Geothermal Heating and Cooling Facts
Have you ever wondered what geothermal heating and cooling are all about? With more than a million people using the earth provided heat, it can be easy to see how the eco-friendly home heating and cooling source will become even more popular in the coming years. Recently, the Environmental Protection Agency supported geothermal heat as the most efficient and cleanest home energy source available. Here are a few of the facts surrounding the earth’s geothermal energy supply.
The earth stores solar energy in abundance as the sun’s rays shower the land and oceans. With an ample supply of steady mild temperatures available between six and 100 feet down, it is easy to capture the constant energy source to both heat and cool your home.
The main heat extracting component of the geothermal system is the heat pump. Since the pump transfers heat from one place to another using fluids that absorb the warmth, the geothermal system is an efficient and cost-effective system.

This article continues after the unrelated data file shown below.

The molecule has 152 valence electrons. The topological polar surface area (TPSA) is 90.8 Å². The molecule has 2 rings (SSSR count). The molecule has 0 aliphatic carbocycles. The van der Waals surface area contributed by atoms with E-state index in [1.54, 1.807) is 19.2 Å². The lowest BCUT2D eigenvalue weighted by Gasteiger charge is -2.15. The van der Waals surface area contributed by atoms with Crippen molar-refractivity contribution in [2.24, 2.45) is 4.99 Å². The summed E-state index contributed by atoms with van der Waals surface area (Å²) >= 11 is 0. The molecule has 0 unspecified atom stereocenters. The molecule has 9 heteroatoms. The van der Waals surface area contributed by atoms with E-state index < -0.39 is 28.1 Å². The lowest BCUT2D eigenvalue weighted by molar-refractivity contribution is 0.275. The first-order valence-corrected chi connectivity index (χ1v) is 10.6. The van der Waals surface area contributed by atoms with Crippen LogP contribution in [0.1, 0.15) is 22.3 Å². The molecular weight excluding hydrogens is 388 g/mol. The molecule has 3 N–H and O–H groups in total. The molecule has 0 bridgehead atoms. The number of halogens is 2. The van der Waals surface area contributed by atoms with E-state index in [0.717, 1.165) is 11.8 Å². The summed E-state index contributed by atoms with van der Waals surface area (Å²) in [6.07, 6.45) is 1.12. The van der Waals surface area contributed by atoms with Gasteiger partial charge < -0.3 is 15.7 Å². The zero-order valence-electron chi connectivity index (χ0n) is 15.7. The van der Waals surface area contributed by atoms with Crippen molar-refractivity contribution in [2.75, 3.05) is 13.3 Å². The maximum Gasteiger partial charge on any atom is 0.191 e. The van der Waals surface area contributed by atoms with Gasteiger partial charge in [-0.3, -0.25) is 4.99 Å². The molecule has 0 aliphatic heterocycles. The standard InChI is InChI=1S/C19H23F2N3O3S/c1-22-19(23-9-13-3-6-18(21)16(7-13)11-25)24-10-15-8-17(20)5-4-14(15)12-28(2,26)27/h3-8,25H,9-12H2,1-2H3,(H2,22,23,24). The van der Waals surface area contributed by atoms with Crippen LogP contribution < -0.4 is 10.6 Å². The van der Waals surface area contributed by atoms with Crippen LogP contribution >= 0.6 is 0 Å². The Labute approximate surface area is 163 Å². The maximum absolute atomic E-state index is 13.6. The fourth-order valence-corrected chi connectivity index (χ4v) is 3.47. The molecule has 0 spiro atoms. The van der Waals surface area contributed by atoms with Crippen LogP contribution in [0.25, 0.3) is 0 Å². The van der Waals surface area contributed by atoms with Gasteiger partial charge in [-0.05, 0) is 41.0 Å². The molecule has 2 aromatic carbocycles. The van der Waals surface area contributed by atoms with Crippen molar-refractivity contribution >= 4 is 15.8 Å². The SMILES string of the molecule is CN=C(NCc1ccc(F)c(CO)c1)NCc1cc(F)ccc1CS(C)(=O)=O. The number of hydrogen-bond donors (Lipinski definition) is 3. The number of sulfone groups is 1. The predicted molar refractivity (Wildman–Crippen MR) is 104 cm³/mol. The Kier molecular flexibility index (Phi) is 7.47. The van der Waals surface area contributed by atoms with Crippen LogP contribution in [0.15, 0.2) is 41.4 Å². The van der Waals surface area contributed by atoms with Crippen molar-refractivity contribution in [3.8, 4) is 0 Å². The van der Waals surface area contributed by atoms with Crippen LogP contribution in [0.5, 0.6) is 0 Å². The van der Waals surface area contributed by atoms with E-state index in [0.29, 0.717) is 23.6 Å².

When a nearby water supply is used to provide the temperate fluid for the energy source, the system is called an open loop. Energy is drawn from the water to heat and cool your home in an efficient matter using the heat pump.
The most common form of energy transfer in a geothermal system uses pipes that are laid down in the ground near the home in a closed loop system. A mixture of fluid is circulated through the four-foot deep pipes, although some areas do require pipes to be buried at a depth of six- or eight- feet. If the ground doesn’t allow for laying the pipe deep enough, two or three wells can be drilled, and the water then used.
If you are interested in building a geothermal heating or cooling system, contact a qualified contractor for more information on the building projects available in your area. Don’t forget to check for tax credits through your state and from the federal government.